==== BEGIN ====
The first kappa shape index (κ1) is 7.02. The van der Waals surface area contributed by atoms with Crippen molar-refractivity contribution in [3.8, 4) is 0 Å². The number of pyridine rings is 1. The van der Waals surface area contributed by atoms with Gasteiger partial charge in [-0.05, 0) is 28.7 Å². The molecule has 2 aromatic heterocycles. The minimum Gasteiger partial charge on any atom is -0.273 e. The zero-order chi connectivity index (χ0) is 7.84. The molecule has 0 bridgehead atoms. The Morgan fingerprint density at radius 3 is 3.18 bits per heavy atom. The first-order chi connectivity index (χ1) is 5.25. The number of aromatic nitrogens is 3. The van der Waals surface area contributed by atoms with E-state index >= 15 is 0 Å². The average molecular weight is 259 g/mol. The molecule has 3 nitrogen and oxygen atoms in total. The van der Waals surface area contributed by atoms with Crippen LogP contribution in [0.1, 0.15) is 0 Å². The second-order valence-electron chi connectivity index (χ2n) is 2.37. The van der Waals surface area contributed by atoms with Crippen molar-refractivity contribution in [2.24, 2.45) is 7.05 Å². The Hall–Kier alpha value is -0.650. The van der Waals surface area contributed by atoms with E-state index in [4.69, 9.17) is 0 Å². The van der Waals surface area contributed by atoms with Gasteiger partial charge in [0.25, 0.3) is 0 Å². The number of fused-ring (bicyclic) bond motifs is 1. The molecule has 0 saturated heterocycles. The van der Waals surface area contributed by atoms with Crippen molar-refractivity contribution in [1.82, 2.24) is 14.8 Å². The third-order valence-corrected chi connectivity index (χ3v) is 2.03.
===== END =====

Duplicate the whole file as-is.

The first kappa shape index (κ1) is 7.02. The van der Waals surface area contributed by atoms with Crippen molar-refractivity contribution in [3.8, 4) is 0 Å². The number of pyridine rings is 1. The van der Waals surface area contributed by atoms with Gasteiger partial charge in [-0.05, 0) is 28.7 Å². The molecule has 2 aromatic heterocycles. The minimum Gasteiger partial charge on any atom is -0.273 e. The zero-order chi connectivity index (χ0) is 7.84. The molecule has 0 bridgehead atoms. The Morgan fingerprint density at radius 3 is 3.18 bits per heavy atom. The first-order chi connectivity index (χ1) is 5.25. The number of aromatic nitrogens is 3. The van der Waals surface area contributed by atoms with E-state index >= 15 is 0 Å². The average molecular weight is 259 g/mol. The molecule has 3 nitrogen and oxygen atoms in total. The van der Waals surface area contributed by atoms with Crippen LogP contribution in [0.1, 0.15) is 0 Å². The second-order valence-electron chi connectivity index (χ2n) is 2.37. The van der Waals surface area contributed by atoms with Crippen molar-refractivity contribution in [2.24, 2.45) is 7.05 Å². The Hall–Kier alpha value is -0.650. The van der Waals surface area contributed by atoms with E-state index in [4.69, 9.17) is 0 Å². The van der Waals surface area contributed by atoms with Gasteiger partial charge in [0.25, 0.3) is 0 Å². The number of fused-ring (bicyclic) bond motifs is 1. The molecule has 0 saturated heterocycles. The van der Waals surface area contributed by atoms with Crippen molar-refractivity contribution in [1.82, 2.24) is 14.8 Å². The third-order valence-corrected chi connectivity index (χ3v) is 2.03.